The U.S. Postal Company on Thursday unveiled a new postage stamp honoring Chien-Shiung Wu, a trailblazing Chinese American nuclear physicist whose myriad achievements attained her the nickname “the Initially Lady of Physics.”
The stamp’s release was timed to coincide with the Worldwide Working day of Girls and Ladies in Science, an once-a-year occasion that was set up by the United Nations General Assembly in 2015 to celebrate woman scientists and promote equal access for women and women in science and know-how.
Kristin Seaver, executive vice president of the Postal Support, termed Wu “a person of the most influential nuclear physicists of the 20th century.”
Wu “created massive contributions to our knowledge of radioactivity and the composition of the universe,” Seaver stated Thursday in a taped digital ceremony to mark the stamp’s initially day of issue.
Wu was born in China in 1912 and moved to the United States at the age of 24. She been given a doctorate from the University of California, Berkeley.
Wu is ideal recognised for her experiments in the 1950s on a quirky but essential property in physics recognized as parity symmetry. Physicists at the time assumed that procedures in the serious planet — simple interactions this sort of as electromagnetism, for occasion — ought to be indistinguishable when these exact same processes are viewed in a mirror. In other phrases, whilst a mirror may possibly interchange still left and correct, it was imagined that character did not distinguish amongst the two.
But Wu’s analysis in 1956 with two theoretical physicists, Tsung-Dao Lee and Chen Ning Yang, located that when some radioactive particles decay, they defied parity symmetry.
The discovery was manufactured using a sample of cobalt-60, a radioactive type of cobalt, which emits particles that spin both in a remaining way or a right direction as it decays.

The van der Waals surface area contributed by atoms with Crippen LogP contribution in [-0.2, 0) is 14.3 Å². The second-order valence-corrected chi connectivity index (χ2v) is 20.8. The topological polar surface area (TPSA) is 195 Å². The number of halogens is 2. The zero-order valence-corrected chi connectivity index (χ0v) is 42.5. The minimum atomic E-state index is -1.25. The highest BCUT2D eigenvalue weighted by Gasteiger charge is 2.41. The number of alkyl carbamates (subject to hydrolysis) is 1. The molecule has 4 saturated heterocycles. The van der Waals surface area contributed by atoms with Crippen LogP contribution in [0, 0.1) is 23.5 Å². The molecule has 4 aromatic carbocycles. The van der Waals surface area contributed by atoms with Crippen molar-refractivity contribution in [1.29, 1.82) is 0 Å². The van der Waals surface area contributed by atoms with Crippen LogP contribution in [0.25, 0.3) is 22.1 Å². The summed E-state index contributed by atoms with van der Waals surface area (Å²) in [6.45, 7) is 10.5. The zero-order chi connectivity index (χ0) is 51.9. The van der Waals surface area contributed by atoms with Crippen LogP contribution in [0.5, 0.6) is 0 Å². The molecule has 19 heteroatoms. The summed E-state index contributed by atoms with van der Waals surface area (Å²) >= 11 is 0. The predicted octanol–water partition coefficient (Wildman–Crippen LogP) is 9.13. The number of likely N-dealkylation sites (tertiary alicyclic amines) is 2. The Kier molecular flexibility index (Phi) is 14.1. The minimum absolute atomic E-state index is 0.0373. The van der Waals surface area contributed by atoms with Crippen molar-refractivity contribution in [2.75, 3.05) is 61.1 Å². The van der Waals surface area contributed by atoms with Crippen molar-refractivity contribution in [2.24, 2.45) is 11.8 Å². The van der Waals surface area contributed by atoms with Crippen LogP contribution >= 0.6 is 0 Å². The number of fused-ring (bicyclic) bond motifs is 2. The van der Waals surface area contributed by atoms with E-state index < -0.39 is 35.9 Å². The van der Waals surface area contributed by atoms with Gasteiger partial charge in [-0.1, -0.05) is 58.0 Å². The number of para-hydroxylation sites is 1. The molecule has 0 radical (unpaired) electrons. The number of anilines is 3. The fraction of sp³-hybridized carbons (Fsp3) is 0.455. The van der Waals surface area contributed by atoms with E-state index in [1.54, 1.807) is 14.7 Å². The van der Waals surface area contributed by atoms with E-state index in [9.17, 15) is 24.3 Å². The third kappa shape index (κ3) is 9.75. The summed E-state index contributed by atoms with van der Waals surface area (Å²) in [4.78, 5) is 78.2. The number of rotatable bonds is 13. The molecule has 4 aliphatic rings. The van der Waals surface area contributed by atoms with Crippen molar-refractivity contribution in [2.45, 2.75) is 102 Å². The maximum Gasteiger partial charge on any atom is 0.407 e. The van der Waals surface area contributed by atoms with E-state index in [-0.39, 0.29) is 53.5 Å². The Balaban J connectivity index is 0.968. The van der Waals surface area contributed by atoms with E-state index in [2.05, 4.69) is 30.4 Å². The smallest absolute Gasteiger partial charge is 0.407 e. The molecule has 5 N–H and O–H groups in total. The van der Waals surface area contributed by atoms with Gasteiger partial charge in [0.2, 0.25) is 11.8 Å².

“She showed that the mirror graphic of the decay approach that was occurring in the laboratory could never come about in the real planet,” Brian Greene, a professor of physics and arithmetic at Columbia University, claimed for the duration of Thursday’s ceremony.
“That founded that this remaining-suitable symmetry that we believed was just a convention — the universe doesn’t treatment about remaining or suitable — she confirmed that the universe does care about still left and ideal,” Greene stated, adding that the breakthrough, “pushed the boundaries of comprehending in a profound way.”
Lee and Yang were awarded the 1957 Nobel Prize in Physics for the discovery, but not Wu. A lot of felt her contributions have been unfairly missed, specially since the groundbreaking research had been recognized as the “Wu experiment.”
Prior to her operate on parity violation, Wu assisted with the Manhattan Venture, experimenting with uranium enrichment all through Planet War II. Afterwards in her occupation, she examined molecular improvements in purple blood cells that aided reply essential issues about sickle cell illness.
Wu, who used most of her profession at Columbia University, was also an advocate for females in science and academia.
“She would always mention that the range of ladies in senior faculty member positions was really constrained. She believed that was not fair,” explained Vincent Yuan, her son, a nuclear physicist at Los Alamos Nationwide Laboratory. “She believed it was terrible that girls could not have essentially the similar ambitions and hopes that gentlemen could, if those people chances ended up limited.”
Wu’s achievements about her 40-yr profession aided pave the way for subsequent generations of feminine researchers in a area that was, and continue to is, dominated by males. She retired from Columbia College in 1981, and died in New York Metropolis in 1997 at the age of 84.
The new postage stamp was developed by Ethel Kessler, with original art by Kam Mak. The portrait attributes Wu in a black-and-white, substantial-collared regular Chinese gown.
With the launch of the stamp, Wu joins an elite club of researchers who have acquired such honor from the Postal Provider. Other experts who have experienced their likenesses emblazoned on stamps contain the physicists Albert Einstein and Richard Feynman, the geneticist Barbara McClintock, the astronomer Edwin Hubble and the theoretical physicist Maria Goeppert Mayer.
Any individual can be nominated to appear on a commemorative stamp, and the Postal Service receives tens of hundreds of submissions every single yr. Purposes are reviewed by the Citizens’ Stamp Advisory Committee, which then submits suggestions to the Postmaster Basic.